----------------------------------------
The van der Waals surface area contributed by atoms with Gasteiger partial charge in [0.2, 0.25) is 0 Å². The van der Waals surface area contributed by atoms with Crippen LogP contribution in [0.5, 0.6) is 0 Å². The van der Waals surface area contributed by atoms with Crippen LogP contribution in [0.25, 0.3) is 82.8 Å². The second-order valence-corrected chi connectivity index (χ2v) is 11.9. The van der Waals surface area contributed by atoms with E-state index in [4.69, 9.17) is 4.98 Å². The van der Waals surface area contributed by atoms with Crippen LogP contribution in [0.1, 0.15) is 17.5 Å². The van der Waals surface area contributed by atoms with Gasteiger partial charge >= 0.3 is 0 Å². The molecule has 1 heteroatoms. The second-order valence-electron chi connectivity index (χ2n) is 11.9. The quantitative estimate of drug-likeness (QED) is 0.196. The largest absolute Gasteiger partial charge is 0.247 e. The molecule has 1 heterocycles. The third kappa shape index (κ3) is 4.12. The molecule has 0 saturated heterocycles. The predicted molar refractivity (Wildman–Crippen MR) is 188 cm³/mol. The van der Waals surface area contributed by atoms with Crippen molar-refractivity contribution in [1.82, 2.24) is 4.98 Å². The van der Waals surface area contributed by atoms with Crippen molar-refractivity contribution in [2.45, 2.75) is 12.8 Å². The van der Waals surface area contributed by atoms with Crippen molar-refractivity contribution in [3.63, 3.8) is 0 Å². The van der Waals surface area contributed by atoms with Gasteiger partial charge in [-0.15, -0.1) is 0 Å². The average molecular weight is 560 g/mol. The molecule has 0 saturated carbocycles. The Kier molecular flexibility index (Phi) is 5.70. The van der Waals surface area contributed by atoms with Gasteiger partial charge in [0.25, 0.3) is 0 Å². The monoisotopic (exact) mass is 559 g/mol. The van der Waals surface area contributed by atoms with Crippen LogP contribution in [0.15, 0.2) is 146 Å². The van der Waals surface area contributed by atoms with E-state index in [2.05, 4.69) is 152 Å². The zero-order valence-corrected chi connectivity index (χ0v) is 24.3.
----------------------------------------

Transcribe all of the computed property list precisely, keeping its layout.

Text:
The van der Waals surface area contributed by atoms with Gasteiger partial charge in [0.2, 0.25) is 0 Å². The van der Waals surface area contributed by atoms with Crippen LogP contribution in [0.5, 0.6) is 0 Å². The van der Waals surface area contributed by atoms with Crippen LogP contribution in [0.25, 0.3) is 82.8 Å². The second-order valence-corrected chi connectivity index (χ2v) is 11.9. The van der Waals surface area contributed by atoms with E-state index in [4.69, 9.17) is 4.98 Å². The van der Waals surface area contributed by atoms with Crippen LogP contribution in [0.1, 0.15) is 17.5 Å². The van der Waals surface area contributed by atoms with Gasteiger partial charge >= 0.3 is 0 Å². The molecule has 1 heteroatoms. The second-order valence-electron chi connectivity index (χ2n) is 11.9. The quantitative estimate of drug-likeness (QED) is 0.196. The largest absolute Gasteiger partial charge is 0.247 e. The molecule has 1 heterocycles. The third kappa shape index (κ3) is 4.12. The molecule has 0 saturated heterocycles. The predicted molar refractivity (Wildman–Crippen MR) is 188 cm³/mol. The van der Waals surface area contributed by atoms with Crippen molar-refractivity contribution in [1.82, 2.24) is 4.98 Å². The van der Waals surface area contributed by atoms with Crippen molar-refractivity contribution in [2.45, 2.75) is 12.8 Å². The van der Waals surface area contributed by atoms with Crippen molar-refractivity contribution in [3.63, 3.8) is 0 Å². The van der Waals surface area contributed by atoms with Gasteiger partial charge in [-0.15, -0.1) is 0 Å². The average molecular weight is 560 g/mol. The molecule has 0 saturated carbocycles. The Kier molecular flexibility index (Phi) is 5.70. The van der Waals surface area contributed by atoms with Gasteiger partial charge in [0.25, 0.3) is 0 Å². The monoisotopic (exact) mass is 559 g/mol. The van der Waals surface area contributed by atoms with Crippen LogP contribution in [0.15, 0.2) is 146 Å². The van der Waals surface area contributed by atoms with E-state index in [2.05, 4.69) is 152 Å². The zero-order valence-corrected chi connectivity index (χ0v) is 24.3.